April 21, 2018
Pouring cola in glass

Soda Taxes Are Gaining Momentum

by Berkeley Wellness  

On June 16, 2016, Philadelphia became the second U.S. city—and the first large one—to approve a tax on soda and other sugar-sweetened beverages, despite millions of dollars spent by the soda industry to defeat it.

The 1.5 cent-per-ounce tax will apply to sugar-sweetened and diet soft drinks as well as to other bottled, canned, and fountain drinks that are sweetened, either with sugar or non-caloric sweeteners. The tax will be levied on beverage distributors, though it’s likely to trickle down to consumers in the form of higher prices for those drinks.

Philadelphia joins Berkeley, California, which in November 2014 made history when three-quarters of its residents approved the country’s first tax on sugary soft drinks, despite major opposition from the beverage industry. A similar ballot measure lost the same year in San Francisco. But neighboring Oakland has announced it will put a soda tax on the ballot this November.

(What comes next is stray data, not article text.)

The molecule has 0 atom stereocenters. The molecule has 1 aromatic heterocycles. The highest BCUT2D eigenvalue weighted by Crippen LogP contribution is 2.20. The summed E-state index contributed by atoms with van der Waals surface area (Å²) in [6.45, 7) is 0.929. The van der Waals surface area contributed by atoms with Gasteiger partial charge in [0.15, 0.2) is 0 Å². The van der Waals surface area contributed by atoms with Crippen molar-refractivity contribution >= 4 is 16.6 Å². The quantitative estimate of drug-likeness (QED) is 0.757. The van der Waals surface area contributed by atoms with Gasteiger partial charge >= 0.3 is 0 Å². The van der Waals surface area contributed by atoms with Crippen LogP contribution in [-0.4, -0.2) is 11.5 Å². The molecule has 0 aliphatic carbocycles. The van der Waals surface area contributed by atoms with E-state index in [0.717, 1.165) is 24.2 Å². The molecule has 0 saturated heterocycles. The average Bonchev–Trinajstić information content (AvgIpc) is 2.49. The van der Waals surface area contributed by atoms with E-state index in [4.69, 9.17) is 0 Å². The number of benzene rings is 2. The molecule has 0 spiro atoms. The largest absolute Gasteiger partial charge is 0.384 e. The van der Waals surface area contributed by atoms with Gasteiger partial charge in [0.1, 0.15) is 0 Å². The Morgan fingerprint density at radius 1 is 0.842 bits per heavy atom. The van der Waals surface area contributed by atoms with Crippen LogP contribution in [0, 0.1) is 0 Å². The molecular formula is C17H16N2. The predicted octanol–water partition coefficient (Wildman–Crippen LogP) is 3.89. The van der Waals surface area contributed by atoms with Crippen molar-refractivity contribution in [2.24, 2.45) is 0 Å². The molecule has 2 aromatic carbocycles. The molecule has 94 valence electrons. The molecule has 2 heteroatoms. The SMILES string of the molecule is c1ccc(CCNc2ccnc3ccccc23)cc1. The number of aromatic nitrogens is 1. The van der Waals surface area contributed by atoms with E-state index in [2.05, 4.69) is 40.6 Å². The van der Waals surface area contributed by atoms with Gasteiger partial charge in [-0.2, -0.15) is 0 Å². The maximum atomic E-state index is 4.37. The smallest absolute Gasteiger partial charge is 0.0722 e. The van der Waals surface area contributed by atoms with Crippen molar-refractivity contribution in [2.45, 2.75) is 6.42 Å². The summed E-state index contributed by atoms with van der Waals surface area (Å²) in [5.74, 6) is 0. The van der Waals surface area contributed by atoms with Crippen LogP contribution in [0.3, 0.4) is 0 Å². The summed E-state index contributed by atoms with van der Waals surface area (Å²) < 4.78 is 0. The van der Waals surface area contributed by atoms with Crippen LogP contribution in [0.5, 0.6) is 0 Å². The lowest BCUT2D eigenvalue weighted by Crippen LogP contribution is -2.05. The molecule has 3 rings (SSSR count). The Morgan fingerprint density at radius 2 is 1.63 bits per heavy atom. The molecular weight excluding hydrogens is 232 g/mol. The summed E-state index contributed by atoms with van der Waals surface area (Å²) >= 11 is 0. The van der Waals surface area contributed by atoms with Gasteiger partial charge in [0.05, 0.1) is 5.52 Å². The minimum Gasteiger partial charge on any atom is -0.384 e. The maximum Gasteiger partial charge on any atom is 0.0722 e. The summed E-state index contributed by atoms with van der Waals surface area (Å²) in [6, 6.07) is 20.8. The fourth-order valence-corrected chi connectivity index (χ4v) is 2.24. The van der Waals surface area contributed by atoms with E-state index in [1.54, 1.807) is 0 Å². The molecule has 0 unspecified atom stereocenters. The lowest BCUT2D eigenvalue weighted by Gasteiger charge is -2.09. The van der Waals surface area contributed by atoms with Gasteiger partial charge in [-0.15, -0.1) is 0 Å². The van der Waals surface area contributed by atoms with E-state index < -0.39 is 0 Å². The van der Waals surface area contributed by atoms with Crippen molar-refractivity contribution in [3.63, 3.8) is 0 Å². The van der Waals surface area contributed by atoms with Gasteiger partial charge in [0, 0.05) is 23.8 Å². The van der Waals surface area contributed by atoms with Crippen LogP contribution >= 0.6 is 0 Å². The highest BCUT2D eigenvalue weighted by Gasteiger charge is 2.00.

The Philadelphia measure takes effect amid growing evidence that soda taxes really do reduce consumption of those beverages. In Mexico, where a peso-per-liter soda tax was enacted in 2013, purchases had dropped by 12 percent one year after it went into effect.Soda and other sweetened beverages supply about half of the added sugar in the average American diet and are prime contributors to weight gain and the obesity epidemic. Even diet soda has been associated with the accumulation of abdominal fat in overweight and obese people, although the evidence is less solid than for sugary drinks. Research also suggests that people who drink diet beverages tend to compensate by eating more food.

Bottom line: We think soda taxes are sweet news for public health, especially for the health of children, to whom soft drinks are aggressively marketed. Kudos to Philadelphia, and here’s to other major cities following suit.

Also see: Soft Drinks & Your Health and Perspectives on the Berkeley Soda Tax.